Monday, July 7, 2014

Fun With Bitcoin For Beginners: Part Eight

This article will look at securing and making Bitcoin (BTC) transactions more private.  There is some built in privacy even though all BTC transactions are recorded on the Blockchain (and so some of that information is available to anyone who is interested enough to look).

This article is in the same spirit as those about gold in that everyone who can should have some assets that are not easy to grab...  Even though BTC are not "off the grid" in one important sense (that BTC is very hard to use without the Internet), it is a place to put money (value) that is properly done is secure and reasonably private.

The two topics I will examine are using a computer not easily linked to you as well as other techniques using BTC itself to better conceal your ownership.

A pair of topics I will not address here are TOR and email encryption, these are both topics beyond my scope (at least for now).  Rumors also abound that TOR is not as secure as believed (that NSA has cracked TOR for example), I am not in a position to offer an opinion on that.


I read some months ago that buying a used laptop (at an anonymous place like a pawnshop for example) and then using the wifi at places you typically do not go is an effective tool to provide some privacy.

So, I went and bought a used laptop ($190 (included sales tax, paid cash) plus a $40 program I will use to clean up the garbage left on the hard disc).  That $190 included very little software, but I do not plan to use the laptop for my blogging nor data analysis uses...  I did not have to show any ID when I bought the laptop, nor did I get a receipt.  And of course I will not be downloading any nosy software...

What I have done with it so far is to establish another email account (only to be accessed with that laptop) as well as opening another BTC wallet.  There are two easy ways to set up BTC wallets:

1) via MultiBit (see:

2) via

    b)  click on "wallet" (faint gray button at top):
    c)  start a new wallet (follow the easy directions:

Either will work fine with a "new used" laptop.  Both are easy to use.

Once you have a new wallet, NO ONE will know about it!  That's the beauty of using a laptop that no one knows about.  Then you find a way to get BTC into your wallet, preferably quietly...


Recall that one way to get BTC to a new wallet is to send some from another wallet that you own.  If you are going to bother trying to keep your BTC transactions from easy inspections (meaning that only relatively skilled and determined opponents would be able to see what you are doing) then there are two techniques that I have identified that will shield you to a degree:

1)  Mixing services (discussed at:  <-- Note that the link has a mistake in the title, this article is indeed "Part Seven" even though the link says "-part-six.").

2)  Use a "daisy chain" of wallets that will at least slow down and hounds on the trail.

I will now write about point 2 with a look at an example of a large and somewhat lengthy and complex set of transactions.  Complexity and length are likely to be your friends here!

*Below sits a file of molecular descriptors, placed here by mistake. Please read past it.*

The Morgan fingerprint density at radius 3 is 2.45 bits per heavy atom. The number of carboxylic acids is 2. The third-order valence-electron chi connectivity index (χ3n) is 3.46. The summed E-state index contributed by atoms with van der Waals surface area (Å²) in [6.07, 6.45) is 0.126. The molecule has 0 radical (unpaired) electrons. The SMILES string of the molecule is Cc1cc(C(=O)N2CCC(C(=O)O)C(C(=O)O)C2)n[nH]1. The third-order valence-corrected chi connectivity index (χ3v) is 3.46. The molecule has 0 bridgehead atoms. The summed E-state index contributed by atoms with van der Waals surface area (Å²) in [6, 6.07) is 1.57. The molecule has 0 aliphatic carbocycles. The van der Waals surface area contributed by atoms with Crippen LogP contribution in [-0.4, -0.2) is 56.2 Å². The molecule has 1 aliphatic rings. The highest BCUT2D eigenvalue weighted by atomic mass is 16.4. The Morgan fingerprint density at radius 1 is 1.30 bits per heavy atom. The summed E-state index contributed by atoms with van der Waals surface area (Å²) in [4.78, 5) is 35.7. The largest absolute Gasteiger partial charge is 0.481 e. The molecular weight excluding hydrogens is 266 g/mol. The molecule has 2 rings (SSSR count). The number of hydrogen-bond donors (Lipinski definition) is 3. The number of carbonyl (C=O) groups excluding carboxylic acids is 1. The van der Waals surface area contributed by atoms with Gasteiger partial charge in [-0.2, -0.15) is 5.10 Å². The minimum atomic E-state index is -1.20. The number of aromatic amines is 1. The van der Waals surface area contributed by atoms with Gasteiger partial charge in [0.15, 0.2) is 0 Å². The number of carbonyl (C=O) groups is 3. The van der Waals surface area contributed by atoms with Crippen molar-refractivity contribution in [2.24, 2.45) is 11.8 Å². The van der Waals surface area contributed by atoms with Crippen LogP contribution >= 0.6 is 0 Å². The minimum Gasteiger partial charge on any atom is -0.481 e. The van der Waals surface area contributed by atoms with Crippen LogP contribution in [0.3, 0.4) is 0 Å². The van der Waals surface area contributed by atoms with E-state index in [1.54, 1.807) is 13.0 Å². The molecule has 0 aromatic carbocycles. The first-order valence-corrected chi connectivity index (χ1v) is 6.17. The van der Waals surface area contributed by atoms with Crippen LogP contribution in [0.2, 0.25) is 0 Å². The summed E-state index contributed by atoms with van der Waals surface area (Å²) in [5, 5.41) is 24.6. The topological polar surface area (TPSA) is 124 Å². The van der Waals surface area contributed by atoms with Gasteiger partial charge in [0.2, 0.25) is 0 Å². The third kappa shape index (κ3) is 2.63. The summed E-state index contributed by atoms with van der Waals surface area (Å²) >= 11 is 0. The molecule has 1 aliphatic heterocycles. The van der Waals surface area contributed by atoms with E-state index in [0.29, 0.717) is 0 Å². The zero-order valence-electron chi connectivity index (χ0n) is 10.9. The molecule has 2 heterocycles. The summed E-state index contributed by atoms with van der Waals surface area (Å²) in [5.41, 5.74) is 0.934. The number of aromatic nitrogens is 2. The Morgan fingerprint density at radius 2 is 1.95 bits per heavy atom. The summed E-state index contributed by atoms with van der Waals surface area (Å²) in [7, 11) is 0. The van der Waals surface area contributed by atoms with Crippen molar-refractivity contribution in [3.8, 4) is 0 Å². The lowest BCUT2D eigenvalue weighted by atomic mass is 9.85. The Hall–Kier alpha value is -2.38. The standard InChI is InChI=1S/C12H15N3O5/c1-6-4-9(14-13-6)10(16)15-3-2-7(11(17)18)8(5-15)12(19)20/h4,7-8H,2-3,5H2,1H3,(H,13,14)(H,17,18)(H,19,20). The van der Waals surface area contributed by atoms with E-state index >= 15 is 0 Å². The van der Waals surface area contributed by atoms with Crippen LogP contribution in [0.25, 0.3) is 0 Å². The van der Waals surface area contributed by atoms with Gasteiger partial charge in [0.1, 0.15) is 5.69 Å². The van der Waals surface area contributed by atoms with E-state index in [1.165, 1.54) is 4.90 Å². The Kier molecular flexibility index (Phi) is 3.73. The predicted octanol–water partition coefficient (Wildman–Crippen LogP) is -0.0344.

Here is a hash code of a recent transaction (July 7) for about $135,700:


Click that hash code into the search box at, and you will get this, *click* on image for a better view:

Now click on the "donor wallet" (sending wallet), 15NC2synrqTNymM4gbY85PWxq6Fcj87PKK.

Then keep clicking back on each donor wallet before that, and so on.  After clicking back through some 45 wallets (!), you will see various transactions along the way, each one sending a large amount and typically see many smaller amounts sent along, here is an example "along the way back":

Note that these transactions (all +/- 45 of them) all took place in just a few days (July 5 - 7).  Note that the two above transactions were about 30 minutes apart.  To keep "clicking back", click on the "donor wallet" each time.  You will get many pages of pairs of transactions just like immediately above.

I used the above set of transactions as an example of how to obscure a trail, I have no idea who this is, but here is what you get when you keep going back in time, have a look at the interesting transactions "at the end":


That last wallet (wallet ID starting with "16R14EH...") is involved in over 10 pages of transactions at the end, including the one just above for over $1,000,000.

So what?  Well, I am going to guess that the owner of those BTC owns all of the wallets, but imagine the work it would take someone to work through all of that.  Yes, the BTC wallet IDs are there, but to track down the origin and trail of the BTC "seems like" would be rather hard...

Now imagine combining the above technique (perhaps even harden it further by using only any wallet only ONCE) along with the BTC mixing services described in my Part Seven.


There are apparently other ways to "mix" your BTC.  Some of the exchanges allow you to send them BTC -- and then withdraw them at your leisure.  Once you get the BTC back they are already mixed.
  You would want to use an exchange that has no "Know Your Customer" ("KYC") regulations for BTC to BTC transactions (I have been told that there are one or more).  Note that all exchanges now operate under those KYC regulations if you want to receive or send CASH for BTC.

There are likely other techniques that I have not run into (beyond using the TOR network).  Many of the people involved in Bitcoin are are very bright and of a libertarian temperament.


  1. the 16R14EH address mentioned is the main mixing wallet of the BTC-E exchange, also used by the russian mafia to clean their stolen and scammed coins

  2. Thank you for the interesting comment! Ah, I will NOT be investigating this one further, LOL...


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